The third piece is that people with ADHD have to have some sort of hyper arousal, either their having three or four simultaneous thoughts. They physically have a hard time sitting still. They have to be in motion. They can’t sit all the way through a movie for instance. Or, something that usually goes unrecognized, they can’t fall asleep at night. That as soon as it gets dark, they get a burst of energy, and when they try to go to sleep, they physically toss, turn, fidget, kick the covers off, and their thoughts bounce from one concern and worry to another.

Dr. William Dodson:
The average length of time is more than two hours before they can fall asleep, and so it’s a major cause of insomnia that generally goes unrecognized. In fact, people believe that the stimulant class medications are going to make this insomnia worse when actually it makes it better.

Dr. William Dodson:
In our group, what we do is, once we find to the medication as well as we can, we ask the person to lie down and take a nap after lunch, to prove that they sleep great on their medication, then they know they can take a second dose and sleep normally at night.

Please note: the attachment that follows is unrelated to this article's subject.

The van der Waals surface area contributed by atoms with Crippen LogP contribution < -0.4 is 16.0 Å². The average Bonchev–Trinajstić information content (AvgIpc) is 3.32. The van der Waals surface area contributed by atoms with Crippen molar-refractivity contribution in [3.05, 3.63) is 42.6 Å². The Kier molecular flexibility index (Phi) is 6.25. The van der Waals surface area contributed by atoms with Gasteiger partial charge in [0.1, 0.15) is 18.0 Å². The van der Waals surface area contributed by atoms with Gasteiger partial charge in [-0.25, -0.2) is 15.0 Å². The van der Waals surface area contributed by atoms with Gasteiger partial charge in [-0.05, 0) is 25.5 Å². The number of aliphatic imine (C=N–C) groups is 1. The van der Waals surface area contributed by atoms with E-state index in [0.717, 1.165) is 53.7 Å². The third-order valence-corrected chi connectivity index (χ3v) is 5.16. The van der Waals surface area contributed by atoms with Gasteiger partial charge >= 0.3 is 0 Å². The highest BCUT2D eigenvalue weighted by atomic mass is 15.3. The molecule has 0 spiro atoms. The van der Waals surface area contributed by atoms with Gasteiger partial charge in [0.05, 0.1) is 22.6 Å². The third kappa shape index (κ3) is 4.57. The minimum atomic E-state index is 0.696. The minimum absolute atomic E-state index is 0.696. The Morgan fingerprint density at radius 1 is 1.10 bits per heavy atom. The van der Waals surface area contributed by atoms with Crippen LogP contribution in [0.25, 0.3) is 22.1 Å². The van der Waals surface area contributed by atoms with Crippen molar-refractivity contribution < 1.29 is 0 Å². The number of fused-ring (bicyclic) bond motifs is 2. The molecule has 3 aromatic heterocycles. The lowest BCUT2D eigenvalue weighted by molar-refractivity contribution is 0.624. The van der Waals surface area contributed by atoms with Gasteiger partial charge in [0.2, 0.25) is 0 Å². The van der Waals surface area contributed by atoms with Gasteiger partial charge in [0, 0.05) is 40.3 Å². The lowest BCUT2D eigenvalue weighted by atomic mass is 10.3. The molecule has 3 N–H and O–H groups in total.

Dr. William Dodson:
Those are the three things that has to be. There’s a cognitive piece, where the ADHD nervous system works on the basis of interest and not importance. There’s an emotional piece of an exquisite sensitivity to rejection and criticism. And a third piece of some form of hyper arousal. That to me is ADHD and nothing else.

Dr. Ned Hallowell:
The usual triad of distractibility, impulsivity, and restlessness, you may find that, or you may not?

Dr. William Dodson:
You generally do, but what I’m looking for is most people come in, one of the first things they say as a goal is, “Do I have ADHD or not?” The vast majority of the people I see are self-diagnosed. Usually they have some, because ADHD is so genetic, they have somebody in the family who got diagnosed, got started on medication, they were transformed by medication and coaching, and they start talking to their cousin. Usually they try their cousin’s medication, know that it works great by the time they get in to see me.